Although the contracts of three GBL players have been purchased by Major League Baseball franchises thus far, most of the players are on their way out rather than on their way up. As such, for my money, I would prefer watching a California League (high-Class A) game, primarily featuring 20-23 year-olds over an independent minor league dependent upon mostly 24-26 year-olds who were unable to make it to the next level.
The player drawing most, if not almost all, of the attention was the oldest on the field by at least 15 years. Henderson (.299/.489/.403) flied out weakly to center in his first trip to the plate, blooped out to short in his next appearance, and got on-base three times via a hit by pitch, a groundball double down the left-field line, and a hard-hit single. Rickey didn't walk or steal a base, but he scored a couple of runs. He has lost a couple of steps over the years but still runs better than most major leaguers. Baseball Toaster's Ken Arneson saw ol' #24 walk, steal bases, and hit his only home run of the year last month on a family trip to San Diego.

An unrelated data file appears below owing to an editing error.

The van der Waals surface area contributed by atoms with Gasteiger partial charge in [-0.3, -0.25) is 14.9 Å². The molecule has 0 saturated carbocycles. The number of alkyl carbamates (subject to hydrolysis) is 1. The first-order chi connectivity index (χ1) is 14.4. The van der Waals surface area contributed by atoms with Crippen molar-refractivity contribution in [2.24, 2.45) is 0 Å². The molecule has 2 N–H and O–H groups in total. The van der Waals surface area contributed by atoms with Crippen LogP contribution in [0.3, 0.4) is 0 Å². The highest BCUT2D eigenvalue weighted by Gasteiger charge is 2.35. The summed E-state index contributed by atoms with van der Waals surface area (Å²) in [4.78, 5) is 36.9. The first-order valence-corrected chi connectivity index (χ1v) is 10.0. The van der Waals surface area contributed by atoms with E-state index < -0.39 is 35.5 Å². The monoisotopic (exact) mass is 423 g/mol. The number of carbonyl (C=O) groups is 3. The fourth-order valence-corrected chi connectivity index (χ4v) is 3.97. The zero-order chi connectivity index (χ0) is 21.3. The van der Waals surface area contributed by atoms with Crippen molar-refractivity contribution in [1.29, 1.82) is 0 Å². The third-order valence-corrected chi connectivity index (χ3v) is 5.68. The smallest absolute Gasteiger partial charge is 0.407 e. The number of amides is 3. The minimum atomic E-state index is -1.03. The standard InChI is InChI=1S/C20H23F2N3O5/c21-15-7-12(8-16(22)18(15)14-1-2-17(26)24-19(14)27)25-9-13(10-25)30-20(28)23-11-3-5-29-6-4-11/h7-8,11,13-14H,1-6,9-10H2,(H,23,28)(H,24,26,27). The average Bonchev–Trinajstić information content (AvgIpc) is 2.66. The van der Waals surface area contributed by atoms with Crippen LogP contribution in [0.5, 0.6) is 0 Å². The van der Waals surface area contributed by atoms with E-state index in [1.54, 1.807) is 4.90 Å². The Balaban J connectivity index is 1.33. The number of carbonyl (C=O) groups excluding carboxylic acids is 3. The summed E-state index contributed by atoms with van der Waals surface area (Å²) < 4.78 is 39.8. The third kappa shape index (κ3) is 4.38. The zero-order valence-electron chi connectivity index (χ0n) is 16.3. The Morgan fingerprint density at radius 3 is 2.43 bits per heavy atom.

The good news is that we were able see Henderson bat five times. We would have gotten an opportunity to witness the future first-ballot Hall of Famer hit a sixth time except for the fact that I tipped off the Flyers third baseman Sean Walsh by yelling "appeal" in reference to the fact that a Surf Dawg baserunner had tagged up from second base a tad too early on a fly ball to center. Walsh, who is hitting the snot out of the ball in the early going (.462/.538/.754), heard me (hey, I was sitting on the third base side and was one of only about a thousand fans in attendance), tossed the ball to second, and the umpire called the runner out.